As we eventually moved to go back to the car, the roar of the trees was broken by a mournful creaking. My father slowly turned his head upwards to find a signpost directly above us, swinging in the wind. The sign, scarred by the weather, was just about legible and read 'Kirkton Jean's'.
"That at the Lord's house, ev'n on Sunday, / Thou drank wi' Kirkton Jean till Monday, / She prophesy'd that late or soon, / Thou wad be found, deep drown'd in Doon, / Or catch'd wi' warlocks in the mirk, / By Alloway's auld, haunted kirk."
The spirit of 'Tam o' Shanter' was whistling through the trees that night, and a grin appeared on my father's face. Gesticulating wildly in the middle of the street, shouting, "It's the sign, Lachlan, the sign!", he failed to notice a figure wandering down from the graveyard and emerging into a pool of light. There was a shriek of surprise: it was Hume. The road home would wait, and in celebration of our chance encounter, the three of us barreled into the pub.
We spent the next couple of hours treading over lines from 'Tam o' Shanter'. The room was warm, with a low ceiling and panelled walls stained with nicotine. There was a fire bleezing finely and so many cronies littering the bar that I was directed to photograph the scene repeatedly. "Go on, Lachie, make sure you get that one! Now that one! He's great!"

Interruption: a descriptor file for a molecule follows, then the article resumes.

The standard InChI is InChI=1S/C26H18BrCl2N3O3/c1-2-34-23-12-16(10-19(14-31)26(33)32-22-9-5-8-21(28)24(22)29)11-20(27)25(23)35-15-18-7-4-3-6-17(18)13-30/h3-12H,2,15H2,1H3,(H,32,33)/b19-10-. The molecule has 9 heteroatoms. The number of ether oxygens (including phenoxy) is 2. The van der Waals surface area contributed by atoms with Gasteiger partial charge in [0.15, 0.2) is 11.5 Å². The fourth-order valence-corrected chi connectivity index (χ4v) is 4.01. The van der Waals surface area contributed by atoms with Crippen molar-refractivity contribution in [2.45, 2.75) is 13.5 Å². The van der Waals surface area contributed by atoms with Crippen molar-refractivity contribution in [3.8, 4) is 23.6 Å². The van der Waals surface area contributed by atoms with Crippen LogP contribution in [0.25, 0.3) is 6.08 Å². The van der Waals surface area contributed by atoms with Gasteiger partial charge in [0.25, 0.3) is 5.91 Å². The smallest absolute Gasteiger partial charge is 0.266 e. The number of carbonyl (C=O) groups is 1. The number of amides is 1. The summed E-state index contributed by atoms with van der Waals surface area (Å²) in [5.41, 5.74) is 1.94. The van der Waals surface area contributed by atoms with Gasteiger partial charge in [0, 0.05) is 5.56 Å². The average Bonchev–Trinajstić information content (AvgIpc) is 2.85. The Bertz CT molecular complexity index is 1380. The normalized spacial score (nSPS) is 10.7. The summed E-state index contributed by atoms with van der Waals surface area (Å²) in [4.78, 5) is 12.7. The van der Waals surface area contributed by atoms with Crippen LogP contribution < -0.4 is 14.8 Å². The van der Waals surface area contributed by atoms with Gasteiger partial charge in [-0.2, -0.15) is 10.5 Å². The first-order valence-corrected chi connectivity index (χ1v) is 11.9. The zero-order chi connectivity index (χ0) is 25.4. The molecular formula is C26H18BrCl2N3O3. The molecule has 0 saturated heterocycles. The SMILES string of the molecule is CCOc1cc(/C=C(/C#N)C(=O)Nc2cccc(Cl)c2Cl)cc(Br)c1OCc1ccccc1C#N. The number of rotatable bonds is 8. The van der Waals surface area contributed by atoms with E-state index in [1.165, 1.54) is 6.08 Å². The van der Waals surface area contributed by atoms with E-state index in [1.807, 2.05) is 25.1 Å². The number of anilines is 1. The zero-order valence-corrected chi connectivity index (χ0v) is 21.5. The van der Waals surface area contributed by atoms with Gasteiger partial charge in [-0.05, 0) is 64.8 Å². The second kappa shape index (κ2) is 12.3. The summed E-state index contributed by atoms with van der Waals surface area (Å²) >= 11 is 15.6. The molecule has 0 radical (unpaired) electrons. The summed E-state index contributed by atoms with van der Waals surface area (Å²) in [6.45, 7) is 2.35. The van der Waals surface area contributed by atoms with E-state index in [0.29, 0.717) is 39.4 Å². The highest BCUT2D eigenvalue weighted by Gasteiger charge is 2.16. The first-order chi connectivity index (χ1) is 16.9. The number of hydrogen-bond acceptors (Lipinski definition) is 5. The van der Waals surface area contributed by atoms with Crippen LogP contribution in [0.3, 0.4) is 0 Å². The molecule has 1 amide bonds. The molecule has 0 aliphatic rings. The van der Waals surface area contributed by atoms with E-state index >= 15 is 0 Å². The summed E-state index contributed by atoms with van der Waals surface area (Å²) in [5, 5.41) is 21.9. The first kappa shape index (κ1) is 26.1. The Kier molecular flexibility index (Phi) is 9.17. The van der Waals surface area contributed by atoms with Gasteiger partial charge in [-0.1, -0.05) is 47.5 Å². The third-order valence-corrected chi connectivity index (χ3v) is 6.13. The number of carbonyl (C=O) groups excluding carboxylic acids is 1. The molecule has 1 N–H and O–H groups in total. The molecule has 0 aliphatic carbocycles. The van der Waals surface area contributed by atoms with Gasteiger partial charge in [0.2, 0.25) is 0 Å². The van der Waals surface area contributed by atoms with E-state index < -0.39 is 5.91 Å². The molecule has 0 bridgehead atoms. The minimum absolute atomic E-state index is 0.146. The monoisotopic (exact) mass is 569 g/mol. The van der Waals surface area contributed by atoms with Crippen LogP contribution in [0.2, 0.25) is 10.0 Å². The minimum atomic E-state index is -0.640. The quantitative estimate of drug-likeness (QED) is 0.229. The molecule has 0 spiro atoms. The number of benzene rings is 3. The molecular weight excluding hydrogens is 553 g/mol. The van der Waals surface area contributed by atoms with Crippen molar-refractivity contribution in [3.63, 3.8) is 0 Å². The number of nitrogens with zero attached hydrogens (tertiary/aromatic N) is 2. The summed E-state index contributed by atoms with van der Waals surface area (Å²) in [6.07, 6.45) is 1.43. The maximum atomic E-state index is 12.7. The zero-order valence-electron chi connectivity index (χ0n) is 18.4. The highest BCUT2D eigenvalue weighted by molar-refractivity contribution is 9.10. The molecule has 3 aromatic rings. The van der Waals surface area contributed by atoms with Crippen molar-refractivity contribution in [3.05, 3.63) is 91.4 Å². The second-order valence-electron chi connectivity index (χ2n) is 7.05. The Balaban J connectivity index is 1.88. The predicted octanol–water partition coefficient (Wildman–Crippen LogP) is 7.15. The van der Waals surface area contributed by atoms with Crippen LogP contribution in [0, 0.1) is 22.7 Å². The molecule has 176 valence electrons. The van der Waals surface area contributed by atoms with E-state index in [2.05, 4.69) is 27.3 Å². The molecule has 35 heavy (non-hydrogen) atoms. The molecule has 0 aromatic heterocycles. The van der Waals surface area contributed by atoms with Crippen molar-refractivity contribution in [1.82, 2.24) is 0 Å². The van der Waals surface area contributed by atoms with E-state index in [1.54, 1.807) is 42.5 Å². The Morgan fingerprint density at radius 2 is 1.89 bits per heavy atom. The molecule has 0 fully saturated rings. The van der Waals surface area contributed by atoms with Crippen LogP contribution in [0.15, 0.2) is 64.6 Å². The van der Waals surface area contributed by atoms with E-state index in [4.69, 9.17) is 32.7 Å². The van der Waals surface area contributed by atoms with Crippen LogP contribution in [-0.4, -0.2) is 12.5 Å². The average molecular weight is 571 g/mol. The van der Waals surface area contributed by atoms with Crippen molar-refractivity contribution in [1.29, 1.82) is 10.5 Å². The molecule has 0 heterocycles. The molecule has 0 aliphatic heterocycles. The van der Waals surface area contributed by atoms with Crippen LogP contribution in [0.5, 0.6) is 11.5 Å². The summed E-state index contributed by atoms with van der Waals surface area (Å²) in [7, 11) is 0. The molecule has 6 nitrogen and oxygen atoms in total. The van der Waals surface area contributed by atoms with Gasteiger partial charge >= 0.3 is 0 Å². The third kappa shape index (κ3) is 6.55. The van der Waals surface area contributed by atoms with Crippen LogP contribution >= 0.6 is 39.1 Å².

"Dad, that's enough!" I protested. There was clatter and laughter, and Hume told his queerest stories, explaining that his new home across the road had been the scene of a local tragedy. Before we left Kirkoswald, he hurried us to his cottage. We were led up a rickety staircase, and in a room lit only by a bare bulb he directed our attention to the marks of pellets sprayed across the ceiling – the previous tenant's parting shot to the world. Once more my father's grin widened, and a chill shivered through me.
No wrath would be incurred by our late arrival home that night, since the house in Glasgow was empty. My mother was in France visiting her parents. Marie-Rene 'Maine' Dorval had left the Breton village where she had grown up at the age of 18. She had arrived in Scotland to learn English, and ended up staying for 50 years. She never lost her accent, but gained a husband instead.